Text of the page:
Nikki H. Rose conveys the value in connecting with her students and the reward of helping them comprehend tough concepts.
Ah-ha! She got it. The grin spread across her face while her eyes searched mine to make sure she wasn’t wrong. I grinned back.
I got through to her. I managed to crack the invisible glass that had separated us this entire time — the invisible pane that had her looking out the window at the greenery instead of at me, at the board, or at her work.
I was new at this. I was standing in the middle of a rundown classroom during graduate school attempting to determine if this field — a field I had worked toward my entire life — was actually the right one for me. Being thrown into a classroom of students with no experience and minimal preparation was terrifying. This wasn’t because I worried about falling on my face (although that fear did run rampant in my mind), but because I was constantly consumed with the fear of failing these kids whom I hadn’t even known three weeks ago. Their futures partially depended on doing well in this class. But how was I supposed to know if I were teaching them anything? What if I were just doing them a disservice by standing in front of them every day?
Eventually, it got easier, but the fear still existed. Before I opened my mouth each morning, the butterflies exploded in my stomach, causing me to lose my composure. There was no butterfly net large enough to catch them. There didn’t seem to be anything that could be done to change this from occurring each and every day. I continued to question if I should be there, if I should be in front of these students, if I were the right person to try to educate others when I was still learning fundamental concepts myself. Comments from other people made me question my position. And my brain forced me to speculate that all of my hard work may have been for nothing. But I was wrong. And I’m so thankful that I was wrong.
The first time a student has an Ah-ha! moment in your classroom is one that you should remember forever. For students, Ah-ha! moments are often one of many. But you have to look for them. You have to look past the grueling questions scavenging your mind about your capability and look at the students. You have to study their faces. You have to recognize when they’re lying about understanding something because they don’t want you to single them out by explaining it. But you also have to realize when they do get it. And they get it because of you — because you didn’t give up on them or believe them when they said they’d never get it.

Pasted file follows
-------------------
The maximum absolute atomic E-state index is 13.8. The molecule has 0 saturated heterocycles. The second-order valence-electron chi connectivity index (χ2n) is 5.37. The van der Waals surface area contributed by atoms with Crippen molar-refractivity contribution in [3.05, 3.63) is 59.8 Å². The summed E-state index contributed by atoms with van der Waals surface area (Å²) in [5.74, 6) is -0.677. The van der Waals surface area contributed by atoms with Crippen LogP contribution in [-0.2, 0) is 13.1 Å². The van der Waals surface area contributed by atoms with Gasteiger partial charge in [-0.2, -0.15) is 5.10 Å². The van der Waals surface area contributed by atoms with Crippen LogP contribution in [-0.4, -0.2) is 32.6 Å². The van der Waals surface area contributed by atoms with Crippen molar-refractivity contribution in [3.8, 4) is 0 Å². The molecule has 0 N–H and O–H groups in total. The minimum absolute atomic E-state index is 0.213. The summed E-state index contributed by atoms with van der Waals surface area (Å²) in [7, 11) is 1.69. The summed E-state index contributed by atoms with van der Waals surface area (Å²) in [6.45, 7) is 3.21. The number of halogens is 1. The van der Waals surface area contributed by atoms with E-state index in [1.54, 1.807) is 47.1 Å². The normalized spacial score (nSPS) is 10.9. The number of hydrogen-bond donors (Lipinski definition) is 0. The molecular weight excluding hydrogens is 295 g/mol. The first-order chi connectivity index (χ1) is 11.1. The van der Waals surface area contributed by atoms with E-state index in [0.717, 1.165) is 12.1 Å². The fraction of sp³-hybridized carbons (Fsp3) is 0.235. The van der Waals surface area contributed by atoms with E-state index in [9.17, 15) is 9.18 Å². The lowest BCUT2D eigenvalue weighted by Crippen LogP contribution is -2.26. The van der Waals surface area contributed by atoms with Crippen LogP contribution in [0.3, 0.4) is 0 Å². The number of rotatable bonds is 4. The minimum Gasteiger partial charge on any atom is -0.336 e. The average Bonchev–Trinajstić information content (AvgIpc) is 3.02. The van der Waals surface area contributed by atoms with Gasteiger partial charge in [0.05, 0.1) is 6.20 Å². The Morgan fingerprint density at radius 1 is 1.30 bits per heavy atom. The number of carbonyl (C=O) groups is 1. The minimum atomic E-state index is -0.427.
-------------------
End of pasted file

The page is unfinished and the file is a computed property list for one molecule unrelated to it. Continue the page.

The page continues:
The moment it all clicks is when they fall in love with learning again. It may not be permanent. Maybe they don’t even realize it. But you have them at least temporarily engaged in what you do and say. And this can be every student at different points. And sometimes you won’t trigger the Ah-ha! for each student, but that doesn’t mean you can’t. That doesn’t mean it’s not possible. That just means you have to keep trying.
When I started teaching, it was partially because I love to learn. I was the dork in school who loved being in class. I’d complain about assignments, but I loved the ideas I came up with while doing them — ultimately making me appreciate the assignments, too. But it was more than just the books. It was more than just reading and analyzing everything that an author does. It was about giving students an outlet to express themselves. It was about showing them that they could appreciate the world through different lenses — and even see themselves in it, too.
But when students get caught up in what they cannot do, are unable to do, don’t want to do, or will never have to do, the spark dissipates from them. The excitement is not there, and it is not easy to get it back. For many teachers, it’s the moment they want to give up because the student has given up, and so many professionals argue that teachers should not care more than the students do. But this isn’t how it works. This isn’t how the profession works — or even how the love of learning works.
I became a teacher because I was exhilarated by the prospect of something different every day. I wouldn’t get bored — I couldn’t get bored — because there are no two days that are identical. Each class is made up of different people, and each person learns in a slightly different way. I’m constantly learning how to reach my students, support them in their own thinking processes, and show them that they are capable of everything and anything set before them.
The Ah-ha! moment saved me in graduate school. It showed me the real reason I wanted to be a teacher. It wasn’t about the books, the writing, or even the differences of every day. It was about the impact. It was about being there for students and showing them that they could get it. The lightbulbs could go off in their heads just like they did in the heads of their peers. They don’t have to sit idly by, wishing they could be anywhere else, hiding the tears because they can’t grasp an idea or a concept that everyone else seems to understand. When they finally get the chance to have their Ah-ha! moments, they realize they can understand. They can succeed. They realize they are not alone.
And their Ah-ha! moments have been my Ah-ha! moments, too.